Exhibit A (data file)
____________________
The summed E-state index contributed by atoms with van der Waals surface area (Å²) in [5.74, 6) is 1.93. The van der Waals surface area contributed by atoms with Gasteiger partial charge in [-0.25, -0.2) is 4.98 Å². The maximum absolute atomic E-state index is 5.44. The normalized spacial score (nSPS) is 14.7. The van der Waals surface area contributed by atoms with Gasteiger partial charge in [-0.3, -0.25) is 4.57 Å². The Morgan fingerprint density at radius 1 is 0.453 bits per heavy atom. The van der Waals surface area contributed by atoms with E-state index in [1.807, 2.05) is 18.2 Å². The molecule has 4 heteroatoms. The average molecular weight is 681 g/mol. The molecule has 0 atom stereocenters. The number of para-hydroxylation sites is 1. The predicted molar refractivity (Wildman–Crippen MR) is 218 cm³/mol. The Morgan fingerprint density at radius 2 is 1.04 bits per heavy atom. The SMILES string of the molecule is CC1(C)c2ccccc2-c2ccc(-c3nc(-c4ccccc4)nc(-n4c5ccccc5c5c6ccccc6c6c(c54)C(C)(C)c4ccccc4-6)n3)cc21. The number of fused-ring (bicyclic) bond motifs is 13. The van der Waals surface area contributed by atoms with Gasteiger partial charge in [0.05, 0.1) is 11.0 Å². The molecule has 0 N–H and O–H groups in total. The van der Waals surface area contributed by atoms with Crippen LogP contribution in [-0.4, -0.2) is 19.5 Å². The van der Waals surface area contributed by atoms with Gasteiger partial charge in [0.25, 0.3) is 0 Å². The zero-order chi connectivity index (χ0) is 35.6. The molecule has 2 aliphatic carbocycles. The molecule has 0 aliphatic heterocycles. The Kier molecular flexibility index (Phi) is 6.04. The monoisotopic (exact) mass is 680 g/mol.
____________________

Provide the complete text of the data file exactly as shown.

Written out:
The summed E-state index contributed by atoms with van der Waals surface area (Å²) in [5.74, 6) is 1.93. The van der Waals surface area contributed by atoms with Gasteiger partial charge in [-0.25, -0.2) is 4.98 Å². The maximum absolute atomic E-state index is 5.44. The normalized spacial score (nSPS) is 14.7. The van der Waals surface area contributed by atoms with Gasteiger partial charge in [-0.3, -0.25) is 4.57 Å². The Morgan fingerprint density at radius 1 is 0.453 bits per heavy atom. The van der Waals surface area contributed by atoms with E-state index in [1.807, 2.05) is 18.2 Å². The molecule has 4 heteroatoms. The average molecular weight is 681 g/mol. The molecule has 0 atom stereocenters. The number of para-hydroxylation sites is 1. The predicted molar refractivity (Wildman–Crippen MR) is 218 cm³/mol. The Morgan fingerprint density at radius 2 is 1.04 bits per heavy atom. The SMILES string of the molecule is CC1(C)c2ccccc2-c2ccc(-c3nc(-c4ccccc4)nc(-n4c5ccccc5c5c6ccccc6c6c(c54)C(C)(C)c4ccccc4-6)n3)cc21. The number of fused-ring (bicyclic) bond motifs is 13. The van der Waals surface area contributed by atoms with Gasteiger partial charge in [0.05, 0.1) is 11.0 Å². The molecule has 0 N–H and O–H groups in total. The van der Waals surface area contributed by atoms with Crippen LogP contribution in [-0.4, -0.2) is 19.5 Å². The van der Waals surface area contributed by atoms with Gasteiger partial charge in [0.25, 0.3) is 0 Å². The zero-order chi connectivity index (χ0) is 35.6. The molecule has 2 aliphatic carbocycles. The molecule has 0 aliphatic heterocycles. The Kier molecular flexibility index (Phi) is 6.04. The monoisotopic (exact) mass is 680 g/mol.